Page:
Update — June 6, 2016 — After failing twice to approve a new license for glyphosate, EU member states did not support a limited 12-18 month extension of the herbicide’s current license on Monday.
The inability of European Union member countries to come to an agreement over glyphosate could have implications for agriculture on this side of the Atlantic Ocean.
The license for glyphosate in the EU is set to expire on June 30th. If approval isn’t granted by then, EU member states would have to withdraw glyphosate-based products within six months, effectively banning the world’s most common herbicide. For exporting countries such as Canada and the United States, import tolerances for glyphosate on crops shipped to the EU would practically disappear, potentially creating a major trade disruption.
The EU Plants, Animals, Food and Feed Committee is at an impasse, having twice postponed voting on the license for glyphosate because the qualified majority could not be reached. Approval must come from at least 55 percent of the 28 countries involved and represent 65 percent of the EU population. Since France, Italy, Sweden and the Netherlands are opposed, it appears Germany will need to vote in favour of renewal, but Germany’s coalition government is split on the issue. The country’s environment minister is opposed, while Germany’s agriculture minister, who represents a different party, supports renewal of the license.
Despite several EU and United Nations reports saying glyphosate is not likely to cause cancer, non-governmental organizations and environmental activist groups are petitioning EU member states to not renew the authorization, with many of them citing the IARC report published last year, which described glyphosate as “probably” carcinogenic.
“What we’re talking about here is very hypothetical, but it just goes to show you how significant this dialogue, this rhetoric has become around pesticide use in Europe, that we’re potentially on the brink of one of the most significant crop protection tools not being renewed for strictly political reasons. It’s almost mind-boggling,” says Pierre Petelle, vice-president, chemistry with seed and chemical industry group CropLife Canada (listen to his perspective on the EU scenario below.)
The European Commission has already compromised to accommodate the opposed member states, reducing the length of the renewed license for glyphosate from the standard 15-year term to nine years, but that proposal was not approved last week. On June 1st, the EU’s health and safety commissioner said the committee will try again, and vote on a limited extension of the license next week.
The Glyphosate Task Force (GTF), which represents companies that market glyphosate, says “an extension is not necessary given the clear case for approval and can be a bad outcome and precedent for all stakeholders…approval for 15 years remains the most appropriate outcome.”
“The GTF consider this situation to be discriminatory, disproportionate and wholly unjustified,” said chair Richard Garnett. “Ultimately, failure to follow the process appropriately and within a reasonable timeframe will only serve to seriously undermine the credibility of the EU legislative framework and put European agriculture at a competitive disadvantage.”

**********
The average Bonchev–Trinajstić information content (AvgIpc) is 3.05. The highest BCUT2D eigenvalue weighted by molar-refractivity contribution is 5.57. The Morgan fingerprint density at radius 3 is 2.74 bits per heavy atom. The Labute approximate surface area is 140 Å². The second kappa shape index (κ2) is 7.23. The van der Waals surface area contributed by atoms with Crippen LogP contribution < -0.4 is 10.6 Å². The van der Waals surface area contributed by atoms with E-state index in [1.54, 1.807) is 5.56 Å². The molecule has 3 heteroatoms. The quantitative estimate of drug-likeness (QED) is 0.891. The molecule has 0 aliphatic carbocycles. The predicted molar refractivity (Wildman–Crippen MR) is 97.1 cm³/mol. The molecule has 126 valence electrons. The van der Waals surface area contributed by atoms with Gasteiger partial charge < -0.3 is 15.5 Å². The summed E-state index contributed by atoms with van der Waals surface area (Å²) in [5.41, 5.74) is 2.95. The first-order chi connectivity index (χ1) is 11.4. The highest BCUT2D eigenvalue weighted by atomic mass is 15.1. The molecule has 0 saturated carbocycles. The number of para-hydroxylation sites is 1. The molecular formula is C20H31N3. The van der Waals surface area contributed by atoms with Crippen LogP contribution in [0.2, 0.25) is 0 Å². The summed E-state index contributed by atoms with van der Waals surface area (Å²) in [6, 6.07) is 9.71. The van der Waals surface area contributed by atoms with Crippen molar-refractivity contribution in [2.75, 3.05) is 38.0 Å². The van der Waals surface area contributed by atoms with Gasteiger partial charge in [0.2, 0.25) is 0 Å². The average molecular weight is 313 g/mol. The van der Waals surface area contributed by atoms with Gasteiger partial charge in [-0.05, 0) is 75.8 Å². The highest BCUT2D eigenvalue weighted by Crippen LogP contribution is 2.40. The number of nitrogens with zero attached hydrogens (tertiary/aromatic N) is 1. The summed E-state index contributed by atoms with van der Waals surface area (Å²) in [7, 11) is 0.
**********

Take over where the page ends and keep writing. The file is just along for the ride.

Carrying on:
For imports, the EU’s maximum residue limits (MRLs) for glyphosate in canola, soybeans, wheat, oats, barley, sunflowers, peas and lentils are currently set at 10 or 20 mg/kg. Without an agreement of some sort, they would default to 0.1 mg/kg on July 1st.
While Canadian industry groups are reluctant to speculate, “the assumption is that this won’t happen — that an extension will be granted in the interim past June 30th and/or that cooler minds will prevail and the registration will be continued for a period of time,” notes Petelle.
The continent’s reliance on imported grains and oilseeds for livestock feed is one reason it’s hard to believe the EU would close its borders to crops with glyphosate residues above 0.1 mg/kg.
According to an EU Commission report on imports of genetically modified crops published in March 2016, the EU imported an average of 36.1 million tonnes of soybean equivalent over the last three years, which works out to a self-sufficiency ratio of just 3 percent for soybean and soymeal consumption. It’s estimated 85 percent of these soy imports were genetically modified, with a high probability they were glyphosate-tolerant and treated with glyphosate. Corn imports have totalled between 8 and 14 million tonnes, while rapeseed (canola) averaged 3.5 million tonnes per year, with an additional 0.2 to 0.47 million tonnes of rapeseed meal. The odds are high that at least some of these imports contain glyphosate residues above the default import tolerance.
The non-decision about glyphosate is also hanging over the EU’s long overdue decision on three glyphosate-resistant soybean traits, including Monsanto’s Roundup Ready 2 Xtend product. Monsanto was ready to introduce its Xtend soybeans in Canada this spring, but growers were forced to find other seed since EU import approval was not in place. Grain companies in the US have also said they won’t accept Xtend beans without EU authorization.
With time running out, some of the uncertainty could be addressed, or at least pushed back, as soon as next week, as EU member states plan to discuss and vote on a limited extension to glyphosate’s current license on Monday.